Can you give an example of an awkward situation and how it can be resolved by bringing money in?
It’s a phenomenon on dating apps [where] people sometimes don’t know what they want themselves. I have to think of my last dating date. I mean, I was up for dating someone on a regular dating site and Tinder was more a hookup app and you meet this person offline and you’re sitting across the table like, what is he looking for? Is he just getting over his ex girlfriend? Is he all for casual s? You don’t say, “Hey, I’m Pia, what are you looking for?” It’s awkwardness and leaving the date and still not knowing what’s up, whatever. It’s just so weird. I had quite a couple of awkward Tinder dating experiences but where Ohlala would help is before people meet up, they know what they’re getting themselves into and that’s different. The expectations are clear. You meet offline and a lot of weirdness has already been taken out of this encounter.
What is the motivation for a guy?
Actually that’s what… so you wouldn’t expect an old, married guy. You would expect someone young, professional, busy, whatever and what they appreciate is the convenience and the no bullshit, back and forth writing, getting straight to the point and meeting offline quickly.
Some people might say this gives men the upper hand.
It’s not that they… we don’t have any public profiles. It’s not that the guy could say I want to see her, her and her. She’s the one who looks at the profile and decides whether she finds him interesting and at the end of the day she gets money for it and that makes her the one with the upper hand. I very much feel women always have the upper hand, anyway.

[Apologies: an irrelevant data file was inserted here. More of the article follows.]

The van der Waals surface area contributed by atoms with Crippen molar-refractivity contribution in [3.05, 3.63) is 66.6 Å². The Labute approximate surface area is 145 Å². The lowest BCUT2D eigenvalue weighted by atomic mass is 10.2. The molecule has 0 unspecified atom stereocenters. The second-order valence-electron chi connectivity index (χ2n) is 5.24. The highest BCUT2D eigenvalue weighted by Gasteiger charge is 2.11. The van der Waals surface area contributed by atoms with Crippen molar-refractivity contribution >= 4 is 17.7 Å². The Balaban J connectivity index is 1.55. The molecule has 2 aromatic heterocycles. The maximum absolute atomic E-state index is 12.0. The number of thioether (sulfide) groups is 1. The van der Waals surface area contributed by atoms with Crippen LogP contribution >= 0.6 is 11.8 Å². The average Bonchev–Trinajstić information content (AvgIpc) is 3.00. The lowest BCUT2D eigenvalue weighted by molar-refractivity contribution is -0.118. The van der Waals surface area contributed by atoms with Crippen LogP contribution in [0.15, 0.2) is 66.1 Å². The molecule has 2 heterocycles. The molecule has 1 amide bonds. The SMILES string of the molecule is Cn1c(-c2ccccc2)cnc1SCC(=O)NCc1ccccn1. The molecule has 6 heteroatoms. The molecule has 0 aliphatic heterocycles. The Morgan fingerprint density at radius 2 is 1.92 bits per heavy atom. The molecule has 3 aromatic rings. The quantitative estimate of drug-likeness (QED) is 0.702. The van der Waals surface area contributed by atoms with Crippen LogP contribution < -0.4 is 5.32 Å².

What’s the average payment?
Right now we changed [the system] a little bit. We tried different stuff out because we didn’t want to… Back in the day we would set price per hour because guys were setting a high price and then they would renegotiate in the chat. The guys knew the higher the price, the more applications they got so we changed it. We made it a little more abstract. We made a budget tendency where we use items like coins. Now next week we’re doing budget tendency. Up to 150, between 150 and 350, or more.
What we are actually working on and which I’m so happy to do, finally – is match people, they chat and end up offline. If you’re asking me what’s the average price of the budget we will only know once we start processing the payment. That’s something our female users want because it gives more reliability and security to the date. We authorize payment up front, the meet happens offline and then payment is processed. There’s no money physically changing hands.
What other safety measures are there?
We verify the phone numbers and then for us, it’s super important to have a valid user. Users can flag and report each other and give direct feedback [to Ohlala]. Through this we can easily spot people who are not good and take actions depending on what they did. So there’s that and then we [also] try to collect feedback after the date. We ask them what their date [experience] was but we do this in a neutral way. [And we ask them to] express in smileys, not in detail. We do this to build [user’s] reputation which is important to us.